In his campaign kickoff video Thursday, Biden argued that "if we give Donald Trump eight years in the White House, he will forever and fundamentally alter the character of this nation, who we are, and I cannot stand by and watch that happen."

Nevertheless, Trump welcomed Biden to the race, calling him "Sleepy Joe" in a tweet and warning Biden to prepare for a "nasty" primary fight against a large field of other Democrats seeking the party's presidential nomination.

Domenech said Biden is a much stronger candidate than others believe he is, in particular with African-Americans.

"Personally I think the elite opinion is wrong about Joe Biden, that he actually is a much stronger candidate that they are giving credit for," Domenech said. "I think a large part of that is that he has an enormous wellspring of support among African-American voters that you do not see for a lot of the other candidates in this race. Where they might be appealing to the more 'woke' white progressive vote that I think is the loudest and shouting about a lot of different issues right now."

The Federalist publisher also said Biden will need to deal with issues from earlier in his career that his Democratic rivals will almost certainly raise.


"The problem here for him is how does he deal with all the hits that are going to come against him from his past?" Domenech said.

"We've seen them used in lot of different ways and I think they will be deployed against him. He will have to come up with different ways to respond to the different aspects of that."

Source: Fox News Politics

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Howard Dean: Biden’s biggest problem is that his party has been taken over by ’35-year-olds’

Former Democratic National Committee (DNC) chair Howard Dean warned the party's latest official candidate, former Vice President Joe Biden, about the troubles he may face ahead, including the “35-year-olds” who Dean says have been running the party -- a clear nod to Rep. Alexandria Ocasio-Cortez, D-N.Y., and fellow freshman Democrats.

Dean, whose 2004 primary campaign fizzled after early signs of promise, gave his take on the Democrats of 2019.

“This party is being taken over by 35-year-olds. The people who won the races are 35 years old,” Dean told CNN's Anderson Cooper.

“And, they’re mostly centrists, they’re not particularly liberals. AOC gets all the press, who I am a big fan of, Rashida Tlaib, [Ilhan] Omar, they get all the press. There’s 37 people who come from Orange County, Texas, Oklahoma, Kansas- that’s where we picked up the seats.”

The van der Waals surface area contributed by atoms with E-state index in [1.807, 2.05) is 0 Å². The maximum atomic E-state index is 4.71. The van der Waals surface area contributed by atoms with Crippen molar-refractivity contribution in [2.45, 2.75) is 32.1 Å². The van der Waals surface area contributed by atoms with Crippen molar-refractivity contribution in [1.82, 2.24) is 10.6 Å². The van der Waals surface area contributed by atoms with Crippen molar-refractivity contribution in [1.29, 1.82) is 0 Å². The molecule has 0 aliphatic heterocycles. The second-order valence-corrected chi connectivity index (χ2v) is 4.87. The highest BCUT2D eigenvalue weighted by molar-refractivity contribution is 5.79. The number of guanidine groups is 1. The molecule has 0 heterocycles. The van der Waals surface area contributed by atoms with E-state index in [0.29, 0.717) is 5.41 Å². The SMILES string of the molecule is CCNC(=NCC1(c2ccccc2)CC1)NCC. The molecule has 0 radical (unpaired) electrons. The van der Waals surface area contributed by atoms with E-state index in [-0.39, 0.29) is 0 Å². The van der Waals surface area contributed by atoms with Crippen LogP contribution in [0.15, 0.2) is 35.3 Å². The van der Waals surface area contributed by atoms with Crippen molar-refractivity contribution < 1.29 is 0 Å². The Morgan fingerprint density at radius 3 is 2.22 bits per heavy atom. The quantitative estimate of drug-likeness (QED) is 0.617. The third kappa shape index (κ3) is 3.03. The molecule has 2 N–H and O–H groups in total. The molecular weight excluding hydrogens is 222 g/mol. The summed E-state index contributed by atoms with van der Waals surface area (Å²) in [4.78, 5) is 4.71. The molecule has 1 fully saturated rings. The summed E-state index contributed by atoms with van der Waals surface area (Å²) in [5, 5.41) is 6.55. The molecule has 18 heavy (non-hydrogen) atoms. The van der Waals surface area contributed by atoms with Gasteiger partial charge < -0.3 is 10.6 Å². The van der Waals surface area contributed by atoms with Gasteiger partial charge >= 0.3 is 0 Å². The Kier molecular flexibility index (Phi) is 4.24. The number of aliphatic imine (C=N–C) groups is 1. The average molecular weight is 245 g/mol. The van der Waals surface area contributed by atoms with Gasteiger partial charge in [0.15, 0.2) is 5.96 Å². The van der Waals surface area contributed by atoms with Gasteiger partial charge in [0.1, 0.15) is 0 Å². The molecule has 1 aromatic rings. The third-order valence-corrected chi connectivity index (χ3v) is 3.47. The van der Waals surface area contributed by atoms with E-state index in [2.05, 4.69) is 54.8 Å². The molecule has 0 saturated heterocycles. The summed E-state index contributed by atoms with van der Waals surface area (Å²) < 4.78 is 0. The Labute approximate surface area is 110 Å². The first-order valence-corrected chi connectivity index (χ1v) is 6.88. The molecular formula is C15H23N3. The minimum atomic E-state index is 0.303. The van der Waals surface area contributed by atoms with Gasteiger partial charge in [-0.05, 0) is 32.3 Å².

“This is a very different party than even the party Joe Biden ran in in 2012. Very different,” Dean continued. “A lot of people could win this race. There’s 20 people in there. I think it’s going to take $20 million to get to the starting line. If you can’t raise $20 million, you’re gone, and I think that’s going to take care of about six or eight of these folks... but it is not the same party that it was five years ago.”

Dean, 70, later added that he himself would never run for president at his age, saying the 35-year-olds taking over represented the “best thing” that could happen to the party.

Source: Fox News Politics

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Trump: 2017 Spying Claim Based on ‘Little Bit of a Hunch’

President Donald Trump said Thursday he based his controversial claim President Barack Obama had his "wires tapped" in Trump Tower on "a little bit of a hunch."

In a phone interview with Fox News host Sean Hannity, the pair lamented alleged improper behavior from federal law enforcement, which Trump says continued after he won the election in 2016.

"I don't know if you remember, a long time ago, very early on I used the word 'wiretap,' and I put in quotes, meaning surveillance, spying you can sort of say whatever you want," Trump said, saying it attracted attention "like you've never seen."

"Now I understand why, because they thought two years ago when I said that just on a little bit of a hunch and a little bit of wisdom maybe, it blew up because they thought maybe I was wise to them," Trump continued. 

"Or they were caught. And that's why. If they weren't doing anything wrong it would've just gotten by, nobody would've cared about it."

"It was pretty insignificant I thought when I said it, and it's pretty amazing," he added.

The president made the claim about his predecessor in March 2017, alleging "President Obama was tapping my phones in October, just prior to Election!"

The Justice Department in a court filing the following September said neither it nor the FBI had evidence Trump Tower was the target of surveillance efforts by the Obama administration during the presidential election.

But Trump reasserted his allegations following the release of special counsel Robert Mueller's report on Russian interference in the election, when Attorney General William Barr's contention that "I think spying did occur."

Source: NewsMax America

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Trump Calls Mueller Probe a ‘Coup,’ Says Hillary Destroyed Lives

President Donald Trump on Thursday called the Mueller probe a "coup," and said Hillary Clinton destroyed the lives of people on his presidential campaign.

"This was a coup. This was an attempted overthrow of the United States government," he told host Sean Hannity during an appearance on Fox News.